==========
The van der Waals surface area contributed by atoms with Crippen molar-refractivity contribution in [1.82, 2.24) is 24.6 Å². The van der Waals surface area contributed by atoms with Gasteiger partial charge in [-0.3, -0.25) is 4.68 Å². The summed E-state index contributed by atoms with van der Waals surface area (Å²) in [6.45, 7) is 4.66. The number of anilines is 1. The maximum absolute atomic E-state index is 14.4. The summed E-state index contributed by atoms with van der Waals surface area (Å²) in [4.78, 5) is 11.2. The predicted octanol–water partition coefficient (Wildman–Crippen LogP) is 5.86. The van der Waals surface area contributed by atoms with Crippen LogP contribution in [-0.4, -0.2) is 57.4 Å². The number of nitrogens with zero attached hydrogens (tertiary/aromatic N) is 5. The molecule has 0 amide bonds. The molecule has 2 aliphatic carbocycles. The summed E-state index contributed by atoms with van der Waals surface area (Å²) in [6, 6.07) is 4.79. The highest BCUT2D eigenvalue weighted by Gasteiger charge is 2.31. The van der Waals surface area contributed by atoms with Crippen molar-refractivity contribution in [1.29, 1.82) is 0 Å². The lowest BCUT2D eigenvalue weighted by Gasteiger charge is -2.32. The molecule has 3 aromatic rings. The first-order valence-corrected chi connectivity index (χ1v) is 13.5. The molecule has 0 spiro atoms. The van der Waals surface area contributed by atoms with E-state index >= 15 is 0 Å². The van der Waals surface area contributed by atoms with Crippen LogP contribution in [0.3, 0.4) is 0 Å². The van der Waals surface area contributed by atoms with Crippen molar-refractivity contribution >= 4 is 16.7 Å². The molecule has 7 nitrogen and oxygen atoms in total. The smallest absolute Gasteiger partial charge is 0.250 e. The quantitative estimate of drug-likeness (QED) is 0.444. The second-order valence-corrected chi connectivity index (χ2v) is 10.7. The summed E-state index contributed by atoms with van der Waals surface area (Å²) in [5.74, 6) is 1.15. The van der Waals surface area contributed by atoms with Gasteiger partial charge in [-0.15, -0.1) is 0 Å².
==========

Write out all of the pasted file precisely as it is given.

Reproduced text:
The van der Waals surface area contributed by atoms with Crippen molar-refractivity contribution in [1.82, 2.24) is 24.6 Å². The van der Waals surface area contributed by atoms with Gasteiger partial charge in [-0.3, -0.25) is 4.68 Å². The summed E-state index contributed by atoms with van der Waals surface area (Å²) in [6.45, 7) is 4.66. The number of anilines is 1. The maximum absolute atomic E-state index is 14.4. The summed E-state index contributed by atoms with van der Waals surface area (Å²) in [4.78, 5) is 11.2. The predicted octanol–water partition coefficient (Wildman–Crippen LogP) is 5.86. The van der Waals surface area contributed by atoms with Crippen LogP contribution in [-0.4, -0.2) is 57.4 Å². The number of nitrogens with zero attached hydrogens (tertiary/aromatic N) is 5. The molecule has 0 amide bonds. The molecule has 2 aliphatic carbocycles. The summed E-state index contributed by atoms with van der Waals surface area (Å²) in [6, 6.07) is 4.79. The highest BCUT2D eigenvalue weighted by Gasteiger charge is 2.31. The van der Waals surface area contributed by atoms with Crippen molar-refractivity contribution in [1.29, 1.82) is 0 Å². The lowest BCUT2D eigenvalue weighted by Gasteiger charge is -2.32. The molecule has 3 aromatic rings. The first-order valence-corrected chi connectivity index (χ1v) is 13.5. The molecule has 0 spiro atoms. The van der Waals surface area contributed by atoms with E-state index >= 15 is 0 Å². The van der Waals surface area contributed by atoms with Crippen LogP contribution in [0.3, 0.4) is 0 Å². The van der Waals surface area contributed by atoms with Crippen molar-refractivity contribution >= 4 is 16.7 Å². The molecule has 7 nitrogen and oxygen atoms in total. The smallest absolute Gasteiger partial charge is 0.250 e. The quantitative estimate of drug-likeness (QED) is 0.444. The second-order valence-corrected chi connectivity index (χ2v) is 10.7. The summed E-state index contributed by atoms with van der Waals surface area (Å²) in [5.74, 6) is 1.15. The van der Waals surface area contributed by atoms with Gasteiger partial charge in [-0.15, -0.1) is 0 Å².